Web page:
Thanks for the photo, Michael. I suggest all of you check out his other work. He's a master at photographing herps.

Nov 23, 2008

Plague Rats (Again)

This was the most sinister image of a rat I could find on short order. Rats are so easily depicted in cartoons as evil, menacing creatures. But in most photos they simply look like furry rodents. Maybe not your cup of tea, but not necessarily something to induce cringing.

But maybe this tale (tail, punny) will change your mind.

Here is yet one more confirmation that rats are indeed vermin. It seems that the brown or common rat, the most common rat in Europe, may be carrying the latest and greatest dread bacteria, a newly emerged zoonotic pathogen (say those last three words three times fast) known as Bartonella s. (Bartonella? Sounds like an apple cider drink I'll be having for the holidays).

It turns out that the rats are actually carrying the bacteria carriers, which are the rat fleas. That's right: this ugly tale is three layers deep (rat -- flea -- bacteria). And rats aren't the only culprit; voles, gerbils, and other rodentia are guilty of carrying these bacteria as well. These bacteria, of which some 20 species are floating around) can wreak all sorts of destruction, affecting hearts and spleens, etc.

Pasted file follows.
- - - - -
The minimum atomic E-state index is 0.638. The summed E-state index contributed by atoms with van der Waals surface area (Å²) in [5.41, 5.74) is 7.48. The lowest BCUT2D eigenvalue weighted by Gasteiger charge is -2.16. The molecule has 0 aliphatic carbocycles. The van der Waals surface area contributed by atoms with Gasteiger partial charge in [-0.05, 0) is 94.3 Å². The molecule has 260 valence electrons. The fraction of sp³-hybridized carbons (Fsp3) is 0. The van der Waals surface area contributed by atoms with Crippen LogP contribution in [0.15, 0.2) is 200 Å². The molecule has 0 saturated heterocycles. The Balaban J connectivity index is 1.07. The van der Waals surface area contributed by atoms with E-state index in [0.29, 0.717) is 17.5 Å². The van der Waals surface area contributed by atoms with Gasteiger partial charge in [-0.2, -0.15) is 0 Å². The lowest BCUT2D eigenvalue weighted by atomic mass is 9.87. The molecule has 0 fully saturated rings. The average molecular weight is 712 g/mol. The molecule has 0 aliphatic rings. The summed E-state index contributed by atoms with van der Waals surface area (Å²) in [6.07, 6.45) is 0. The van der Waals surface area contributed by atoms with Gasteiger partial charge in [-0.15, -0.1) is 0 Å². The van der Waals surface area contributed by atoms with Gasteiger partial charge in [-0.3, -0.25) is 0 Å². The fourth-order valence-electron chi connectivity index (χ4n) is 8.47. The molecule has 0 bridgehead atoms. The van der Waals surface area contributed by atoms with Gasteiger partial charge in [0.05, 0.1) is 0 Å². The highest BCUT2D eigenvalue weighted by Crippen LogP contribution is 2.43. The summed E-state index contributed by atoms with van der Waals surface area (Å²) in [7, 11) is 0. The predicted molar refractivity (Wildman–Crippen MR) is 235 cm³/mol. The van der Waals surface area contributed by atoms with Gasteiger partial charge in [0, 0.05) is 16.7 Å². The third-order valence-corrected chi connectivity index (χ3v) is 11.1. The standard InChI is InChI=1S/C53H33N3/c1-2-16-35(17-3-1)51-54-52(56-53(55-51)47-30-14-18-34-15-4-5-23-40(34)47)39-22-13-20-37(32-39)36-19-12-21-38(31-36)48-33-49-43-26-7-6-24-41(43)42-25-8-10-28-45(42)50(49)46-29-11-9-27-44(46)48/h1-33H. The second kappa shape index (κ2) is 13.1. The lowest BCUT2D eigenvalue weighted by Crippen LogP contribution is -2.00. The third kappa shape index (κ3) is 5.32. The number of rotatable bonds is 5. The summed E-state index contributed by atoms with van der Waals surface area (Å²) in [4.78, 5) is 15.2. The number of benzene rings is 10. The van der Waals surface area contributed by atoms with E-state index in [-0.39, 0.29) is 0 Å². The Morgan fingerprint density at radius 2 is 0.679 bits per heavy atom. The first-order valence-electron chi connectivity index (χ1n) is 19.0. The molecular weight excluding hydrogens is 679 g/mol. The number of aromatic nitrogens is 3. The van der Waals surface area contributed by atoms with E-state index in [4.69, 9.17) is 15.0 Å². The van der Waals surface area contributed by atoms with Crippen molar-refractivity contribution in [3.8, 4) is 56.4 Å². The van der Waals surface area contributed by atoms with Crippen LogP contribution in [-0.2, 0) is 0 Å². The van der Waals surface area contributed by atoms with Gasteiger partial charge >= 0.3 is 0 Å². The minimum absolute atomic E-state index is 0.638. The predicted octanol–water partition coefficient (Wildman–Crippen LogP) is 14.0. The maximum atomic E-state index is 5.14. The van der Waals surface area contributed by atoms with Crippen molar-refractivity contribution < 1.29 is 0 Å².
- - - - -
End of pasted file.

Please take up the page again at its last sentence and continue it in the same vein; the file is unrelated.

Thankfully, if some 21st-century plague is headed our way, cats won't be blamed this time. In fact, we may find our feline friends in high demand. They'll be haughtier and more demanding than ever.

Thanks for the article, Ida.

Nov 22, 2008

Mummified Mystery Antique

Liz is working part time at an antique shop. Naturally, she comes across some oddities when new (well, not new at all) merchandise shows up for her to sort through. Imagine her surprise when she was met with this.

Not you everyday find! It's some sort of mummified something (I think I know what it is). Leave your guesses in the comments. Whatever it is, I'm sure it can be ground up and sold as an aphrodisiac somewhere in Asia. Top dollar, too.

Nov 21, 2008

Cosmic Dessert

This harvestman is having a bad day. Not only is he often mistaken for a spider, but he has only a single pair of eyes, his legs (which function as sensory organs in their own right) are prone to falling off, he has no venom, no silk glands, has to molt every ten days, and he's often lost in the shuffle of a possible 10,000 different species of harvestmen. But that's all in a day's work. What's really bothering this arachnid are those red parasites (I'm thinking they're mites).